We have listened to the Senator from North Dakota. Let's keep it as it is today. Let's look at the program today. Look what happens to undocumented workers that were exploited. This is what is happening today in America. This is what happens today. That is what the Senator from North Dakota wants. He wants to continue what we are doing today.

Here is the New Bedford example. Workers rights were trampled on. They were fined for going to the bathroom, denied overtime pay, docked 15 minutes pay for each minutes they were late, they would be fired for talking while on the clock, forced to ration on toilet paper.

Why? Because they were undocumented. Without this program, temporary workers will come here and be exploited. That is the history of immigration. Read history. It is sad. That is what has happened. There is exploitation. That is what we are trying to deal with. That is what we are trying to deal with.

One in 10 workers is injured every year by sharp hooks, knives, exhausting assembly line speeds or painful damage from repetitive motions. Workers are subject to chlorine mist, lead to bloody noses, vomiting and headache. Undocumented workers don't report their injuries because they live in fear they will lose their jobs and be deported. That is what the problem is. That is what we are attempting to eliminate. And the idea that you just write an amendment and eliminate that is reaching for the stars. It just ain't the way it is.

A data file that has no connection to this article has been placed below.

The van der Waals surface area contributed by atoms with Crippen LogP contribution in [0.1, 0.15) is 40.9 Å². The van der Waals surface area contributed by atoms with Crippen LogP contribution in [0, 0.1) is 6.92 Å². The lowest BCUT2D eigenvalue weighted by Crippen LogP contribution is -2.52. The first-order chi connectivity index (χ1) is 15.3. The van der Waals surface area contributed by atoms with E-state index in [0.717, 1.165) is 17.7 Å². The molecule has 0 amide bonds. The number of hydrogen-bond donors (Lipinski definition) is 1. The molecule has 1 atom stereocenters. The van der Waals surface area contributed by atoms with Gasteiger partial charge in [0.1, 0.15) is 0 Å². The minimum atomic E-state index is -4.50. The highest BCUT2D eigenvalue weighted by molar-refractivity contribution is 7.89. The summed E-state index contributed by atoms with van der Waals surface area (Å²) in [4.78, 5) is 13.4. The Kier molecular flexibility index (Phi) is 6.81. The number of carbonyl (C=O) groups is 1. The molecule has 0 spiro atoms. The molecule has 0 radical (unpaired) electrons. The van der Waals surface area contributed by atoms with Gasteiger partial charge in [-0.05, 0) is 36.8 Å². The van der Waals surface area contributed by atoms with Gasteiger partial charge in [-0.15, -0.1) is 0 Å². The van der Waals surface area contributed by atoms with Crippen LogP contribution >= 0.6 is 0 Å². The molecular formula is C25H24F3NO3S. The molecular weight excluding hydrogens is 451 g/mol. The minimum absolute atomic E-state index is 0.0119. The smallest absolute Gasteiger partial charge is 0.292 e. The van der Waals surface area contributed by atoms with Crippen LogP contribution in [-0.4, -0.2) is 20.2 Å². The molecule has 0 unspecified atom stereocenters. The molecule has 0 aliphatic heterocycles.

It isn't me that is saying this. But you take the Governor Napolitano and others who have studied it and lived it, they understand it. So that is what the alternative is. Either we are going to have a program that is limited. Might not be the program that I like but, it is the program that is in there. Those workers are going to come on in here. They are going to have protections. If you close and try and slam that door, it isn't going to work. It is not going to work. That is what we have seen over a period of time. They are going to come in as long as the magnet of the American economy is there. That is what is happening. And the idea that you just say, oh, we're offering an amendment and just going to eliminate this and then everything will be all set, everything will be all worked out, everything will just be fine. It just defies logic, understanding, experience and the history of this issue. Under this program, those that come in here will have the kind of worker protections that they should.